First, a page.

How do you deal with things like fuzz pedals that have to have the guitar coming directly into the input?
They are in a loop but I don’t buffer before them. I rarely have any active circuitry in the first five to seven loops. I only put a buffered circuit in the signal path where it needs to be—where you would hear a difference if it wasn’t there.

For example: if you are running multiple amplifiers, you have to transformer isolate them so you don’t get a common ground and a bunch of hum. A passive guitar signal won’t feed a transformer, so you have to add some active circuitry at the end of the chain Or, in the rackmounted systems, there might be three or four passive loops, but then I have to send the signal back to the floor—to a wah or volume pedal. At that point I would add a buffer but not before.

I am building a lot of two-board systems. The trend is to mount the controller on one board and the pedals on another board rather than a rack tray; those sliding rack trays don’t hold up. If you fly—and more people do these days— the racks get creamed by the monkeys loading them at the airport. So I mount everything on boards in a suitcase-type enclosure—suitcases come through the ramps better than a rack tumbling down.

With a two-board system, at your stage position you have a board with your controller and maybe a couple of pedals like a wah, or volume, and a tuner. The signal has to be sent to a second pedalboard offstage or back by the amps, where all the routing is taking place, so on the first board I put a little MC-401 boost/line driver I designed for Dunlop.

On a two-board system, the buffer is essential. Let’s say you have 10 feet of cable from your guitar to the first board, plus the loading from your wah and tuner, then 30 feet of cable connecting to your second board back by the amps. Now you have 40 feet of cable, and maybe some passive loops in the audio router. You need some sort of buffer or your tone is going to sound filtered. The buffer has a hardwire-bypass switch, so you can turn it off if you are switching on a fuzz that needs the signal to be completely passive. You will have some loading (or filtering) at that point, but you probably won’t notice, because this raunchy fuzz is on—it is all a compromise somewhere.

Do you have any advice for players who can’t afford a custom system but want to improve their rig?
The cleanest form of signal path you can have is to put your stuff into some form of looping system—as long as the looping system is well designed, because not only is it bypassing the pedal; it is bypassing the cables connecting the pedal. And don’t get me started on true-bypass pedals. If you have 10 true-bypass pedals in your chain, even with all of them off, you are going to hear a difference.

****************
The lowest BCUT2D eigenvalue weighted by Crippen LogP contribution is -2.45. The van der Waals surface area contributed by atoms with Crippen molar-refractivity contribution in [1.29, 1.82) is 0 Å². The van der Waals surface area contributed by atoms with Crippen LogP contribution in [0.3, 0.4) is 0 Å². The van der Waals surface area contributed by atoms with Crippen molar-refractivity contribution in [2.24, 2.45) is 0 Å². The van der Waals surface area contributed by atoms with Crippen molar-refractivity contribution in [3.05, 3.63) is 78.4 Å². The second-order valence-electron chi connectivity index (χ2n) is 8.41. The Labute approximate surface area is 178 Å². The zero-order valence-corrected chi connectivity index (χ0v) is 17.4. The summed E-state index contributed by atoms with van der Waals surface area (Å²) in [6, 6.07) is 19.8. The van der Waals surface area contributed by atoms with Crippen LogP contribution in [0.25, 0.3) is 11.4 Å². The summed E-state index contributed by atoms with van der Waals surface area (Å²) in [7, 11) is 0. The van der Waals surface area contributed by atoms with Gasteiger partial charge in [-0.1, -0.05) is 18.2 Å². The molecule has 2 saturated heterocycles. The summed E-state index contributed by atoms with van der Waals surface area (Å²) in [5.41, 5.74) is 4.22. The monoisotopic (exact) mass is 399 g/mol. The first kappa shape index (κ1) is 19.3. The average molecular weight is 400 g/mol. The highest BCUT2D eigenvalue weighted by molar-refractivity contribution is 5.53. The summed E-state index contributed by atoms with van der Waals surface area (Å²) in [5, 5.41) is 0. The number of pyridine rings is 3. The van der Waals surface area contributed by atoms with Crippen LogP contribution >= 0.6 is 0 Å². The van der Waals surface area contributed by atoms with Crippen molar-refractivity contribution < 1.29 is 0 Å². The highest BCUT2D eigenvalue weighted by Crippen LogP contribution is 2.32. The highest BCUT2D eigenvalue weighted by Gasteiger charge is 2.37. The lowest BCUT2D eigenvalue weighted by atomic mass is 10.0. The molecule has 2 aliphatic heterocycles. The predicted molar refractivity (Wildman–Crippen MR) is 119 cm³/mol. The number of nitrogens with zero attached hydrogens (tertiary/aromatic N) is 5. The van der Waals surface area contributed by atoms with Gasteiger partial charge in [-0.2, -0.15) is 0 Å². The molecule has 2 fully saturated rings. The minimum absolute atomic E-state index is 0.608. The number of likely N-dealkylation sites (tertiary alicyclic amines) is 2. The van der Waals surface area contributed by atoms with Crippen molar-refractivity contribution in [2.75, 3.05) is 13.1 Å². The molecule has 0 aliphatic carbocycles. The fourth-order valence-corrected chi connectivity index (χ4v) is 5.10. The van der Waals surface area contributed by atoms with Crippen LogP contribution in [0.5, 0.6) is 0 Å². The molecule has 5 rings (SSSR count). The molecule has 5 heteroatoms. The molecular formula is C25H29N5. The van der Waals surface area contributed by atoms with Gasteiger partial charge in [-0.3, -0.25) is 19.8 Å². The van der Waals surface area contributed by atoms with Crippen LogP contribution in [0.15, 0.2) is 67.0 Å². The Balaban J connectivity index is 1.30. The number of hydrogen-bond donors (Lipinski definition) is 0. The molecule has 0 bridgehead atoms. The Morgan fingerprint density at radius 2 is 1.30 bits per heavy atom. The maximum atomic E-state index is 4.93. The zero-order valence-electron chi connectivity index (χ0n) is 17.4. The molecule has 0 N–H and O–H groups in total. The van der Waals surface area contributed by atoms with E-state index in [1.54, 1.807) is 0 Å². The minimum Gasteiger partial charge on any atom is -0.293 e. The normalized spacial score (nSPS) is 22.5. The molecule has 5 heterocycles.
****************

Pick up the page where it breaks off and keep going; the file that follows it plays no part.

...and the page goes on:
Don’t be afraid of buffers. That term is so misconstrued. People say, “I don’t want a buffer in my signal path.” What does that mean? Chances are you already have one—a Boss Tuner is a buffer, even when it is off. A buffer is nothing more than an impedance converter. Theoretically it should have no coloration of its own, but driving the signal with it is going to color the signal, if only by restoring it to what it would be before being “colored” by all the cables and pedals in the path. If you were to plug a three-foot cord and nothing else between your guitar and amp, that would be the purest signal you could get. But who wants to stand three feet from their amp?

What other products, besides the buffer, are you marketing with Dunlop?
I do some pedals and a power supply and a wah wah with them. The thing is, you come up with concepts, then you have to build multiples of them—that is the part that gets old for me. That’s why it is good to partner with people like Rocktron and Dunlop. Let them build the stuff—I am a system designer.

Practical Pedaling
Bob Bradshaw's Advice

Pedals have come back from their initial popularity in the ’80s, says effects systems designer Bob Bradshaw. “They’re great because it’s a self-containing little thing,” he says. “There are tons of people out there making all kinds of different things so it’s wide open in terms of the choice you have in sounds.” When he first started his career in pedalboard engineering, there weren’t many rackmounted pieces—the ones he worked with were studio pieces like Eventide Harmonizers, for example. “I remember the first time I saw a rackmounted Roland delay that Buzzy Feiten had and I was like, ‘Wow! Look at that,’ because it was like a space echo.”

While rackmounted pedalboards are very common now with touring guitarists, Bradshaw’s innovation with two-board systems uses a controller mounted on one board and the pedals on another board rather than a rack tray, which Bradshaw says is easier on pedals and allows for for better upkeep and transport than rackmount trays.

Here he gives some general advice on what to consider when designing your own pedal setup, from streamlining your board to your specific needs as a player.

1 First things first: How do you play?
When a player approaches Bradshaw for a custom-built product, the first thing he asks is, “What do you need?” Rack or pedalboard? That is the question. Next he’ll ask you to consider every effect and element you want to include, so that you can consider order routings of the effects. “Order is subjective, “ Bradshaw says, so it’s up to the player to figure out what order they are most comfortable playing through.

2 Clean up your signal.
Put your pedals into some form of looping system, Bradshaw advises. This is optimal “as long as the looping system is well designed, because not only is it bypassing the pedal; it is bypassing the cables connecting the pedal.”

3 Follow your instincts.
Bradshaw has just about seen it all in his decades of switching system routing, and through this he’s learned that in the end, it’s all about personal preference. “Anything goes, it doesn’t matter, as long as it works for you.”